BLS Insights

COVID-19 Update: Additional Guidance on Taking Coronavirus-Related Distributions from IRAs and Employer Plans

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The IRS recently issued Notice 2020-50 which provides further guidance and rules for taxpayers who take coronavirus-related distributions (CRDs) from their IRA or employer retirement plans. Here is what you need to know now.

The CARES Act passed by Congress back in March, provided taxpayers the ability to take CRDs from their IRA or employer retirement plan, without penalty, if they met certain criteria. The criteria could include being diagnosed with COVID-19 (including their spouse or dependent), suffering from adverse financial consequences due to being quarantined, having to care for dependents due to lack of daycare, or closing or reduced hours of a business owned or operated by the individual due to COVID-19. Affected individuals, including beneficiaries of inherited accounts and those taking a series of periodic payments under Section 72(t), can designate distributions up to $100,000 (aggregated) taken on or after 1.1.2020 and before 12.31.2020 as CRDs and use the funds for any reason, not just those related to COVID-19. Furthermore, an individual could avoid being taxed on the distributions if they were repaid to a qualified retirement account within 3 years starting from the day after the date of the distribution. Alternatively, the individual could report the entire amount of distributions as income in 2020 or spread the income ratably over 2020, 2021, and 2022.

Notice 2020-50 provides the following updated guidance:

  • Expands the factors which qualify an individual for the CRD to include someone who has their pay (or self-employment income) reduced due to COVID-19 or has had a job offer rescinded or their employment start date delayed due to the pandemic.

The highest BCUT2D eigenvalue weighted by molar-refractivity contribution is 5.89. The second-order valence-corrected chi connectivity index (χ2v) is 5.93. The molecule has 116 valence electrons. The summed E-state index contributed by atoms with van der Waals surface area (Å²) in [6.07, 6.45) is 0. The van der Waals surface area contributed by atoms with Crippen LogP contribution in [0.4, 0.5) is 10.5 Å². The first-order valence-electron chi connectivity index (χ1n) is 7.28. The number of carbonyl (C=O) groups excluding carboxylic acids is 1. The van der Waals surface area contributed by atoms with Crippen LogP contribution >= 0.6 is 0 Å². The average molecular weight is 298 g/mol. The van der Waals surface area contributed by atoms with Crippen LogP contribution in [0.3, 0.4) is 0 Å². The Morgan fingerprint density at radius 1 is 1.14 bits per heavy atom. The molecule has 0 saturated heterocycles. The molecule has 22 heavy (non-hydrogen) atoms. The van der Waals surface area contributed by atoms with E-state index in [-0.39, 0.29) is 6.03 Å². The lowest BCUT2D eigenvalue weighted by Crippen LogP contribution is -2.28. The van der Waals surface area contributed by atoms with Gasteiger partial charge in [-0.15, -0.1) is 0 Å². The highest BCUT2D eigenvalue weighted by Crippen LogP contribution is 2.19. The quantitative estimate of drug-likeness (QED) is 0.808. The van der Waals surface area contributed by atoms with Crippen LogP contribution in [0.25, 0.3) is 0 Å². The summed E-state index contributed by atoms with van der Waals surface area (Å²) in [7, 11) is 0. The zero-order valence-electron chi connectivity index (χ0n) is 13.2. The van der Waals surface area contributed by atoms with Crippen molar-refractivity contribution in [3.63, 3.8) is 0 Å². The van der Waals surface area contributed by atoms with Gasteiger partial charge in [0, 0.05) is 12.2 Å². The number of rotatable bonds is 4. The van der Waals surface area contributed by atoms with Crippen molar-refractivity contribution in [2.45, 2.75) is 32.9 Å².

• Expands the definition of “affected individual” to include those who suffer an adverse financial hardship by reason of a spouse or member of the individual’s household (including a roommate) being affected by the loss of income factors as defined above for the taxpayer.
  • Confirms that although a non-spouse beneficiary of an inherited account (i.e. inherited IRA) is eligible to take a CRD, they are not eligible to repay the CRD and avoid taxation and must pay tax on the distributions either in the year of distribution (2020) or ratably over a 3-year period.
  • Creates new Form 8915-E to be completed by individuals for the year they recontribute CRD amounts to a qualified plan. The Notice also states that if any or all of the CRD is recontributed back before the individual timely files their tax return for the year (including extensions) that the amount that otherwise would be included in income does not get reported on the return. If the CRD is recontributed after the return is filed, the amount is to be reported on the tax return and the individual would need to file an amended return which includes an amended Form 8915-E, to claim a refund.
  • Clarifies that if an individual is spreading the CRD amount over 3 years and then recontributes an amount in excess of the amount required to be reported during that year, the excess is permitted to be carried forward to reduce the amount of the CRD distribution included in income in the following year.
  • Clairfies that if an individual dies during the 3-year period, any remaining amounts that have not been recontributed become taxable in the year of death.
  • The Notice provides a sample form that employees can use to certify to their employer that they satisfy the conditions for taking a CRD.

BLS will continue to send important updates as information becomes available. Please be sure to visit our COVID-19 Resource Center. Reach out to your BLS Team Member or email us at with any questions.

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About the Author

Jordon Rosen, CPA, MST, AEP®

Retired Director
Tax & Small Business

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